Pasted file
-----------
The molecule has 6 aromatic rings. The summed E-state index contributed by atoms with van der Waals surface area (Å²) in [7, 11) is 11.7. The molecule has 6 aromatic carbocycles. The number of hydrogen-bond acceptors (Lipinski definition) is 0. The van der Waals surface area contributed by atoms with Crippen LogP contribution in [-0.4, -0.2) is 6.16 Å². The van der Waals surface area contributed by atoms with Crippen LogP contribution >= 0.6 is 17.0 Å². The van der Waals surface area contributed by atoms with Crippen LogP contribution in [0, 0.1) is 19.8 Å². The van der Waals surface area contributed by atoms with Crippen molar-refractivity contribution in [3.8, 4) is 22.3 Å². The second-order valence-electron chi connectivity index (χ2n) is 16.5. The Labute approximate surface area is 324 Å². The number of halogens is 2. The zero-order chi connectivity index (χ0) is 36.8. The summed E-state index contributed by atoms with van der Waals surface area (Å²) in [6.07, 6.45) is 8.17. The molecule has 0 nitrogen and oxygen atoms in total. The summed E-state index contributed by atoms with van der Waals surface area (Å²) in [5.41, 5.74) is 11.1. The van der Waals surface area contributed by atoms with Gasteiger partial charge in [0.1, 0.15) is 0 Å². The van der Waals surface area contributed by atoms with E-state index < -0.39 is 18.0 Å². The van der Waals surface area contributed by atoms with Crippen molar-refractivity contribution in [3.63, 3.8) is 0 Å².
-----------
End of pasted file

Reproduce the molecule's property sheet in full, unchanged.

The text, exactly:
The molecule has 6 aromatic rings. The summed E-state index contributed by atoms with van der Waals surface area (Å²) in [7, 11) is 11.7. The molecule has 6 aromatic carbocycles. The number of hydrogen-bond acceptors (Lipinski definition) is 0. The van der Waals surface area contributed by atoms with Crippen LogP contribution in [-0.4, -0.2) is 6.16 Å². The van der Waals surface area contributed by atoms with Crippen LogP contribution >= 0.6 is 17.0 Å². The van der Waals surface area contributed by atoms with Crippen LogP contribution in [0, 0.1) is 19.8 Å². The van der Waals surface area contributed by atoms with Crippen molar-refractivity contribution in [3.8, 4) is 22.3 Å². The second-order valence-electron chi connectivity index (χ2n) is 16.5. The Labute approximate surface area is 324 Å². The number of halogens is 2. The zero-order chi connectivity index (χ0) is 36.8. The summed E-state index contributed by atoms with van der Waals surface area (Å²) in [6.07, 6.45) is 8.17. The molecule has 0 nitrogen and oxygen atoms in total. The summed E-state index contributed by atoms with van der Waals surface area (Å²) in [5.41, 5.74) is 11.1. The van der Waals surface area contributed by atoms with Gasteiger partial charge in [0.1, 0.15) is 0 Å². The van der Waals surface area contributed by atoms with E-state index < -0.39 is 18.0 Å². The van der Waals surface area contributed by atoms with Crippen molar-refractivity contribution in [3.63, 3.8) is 0 Å².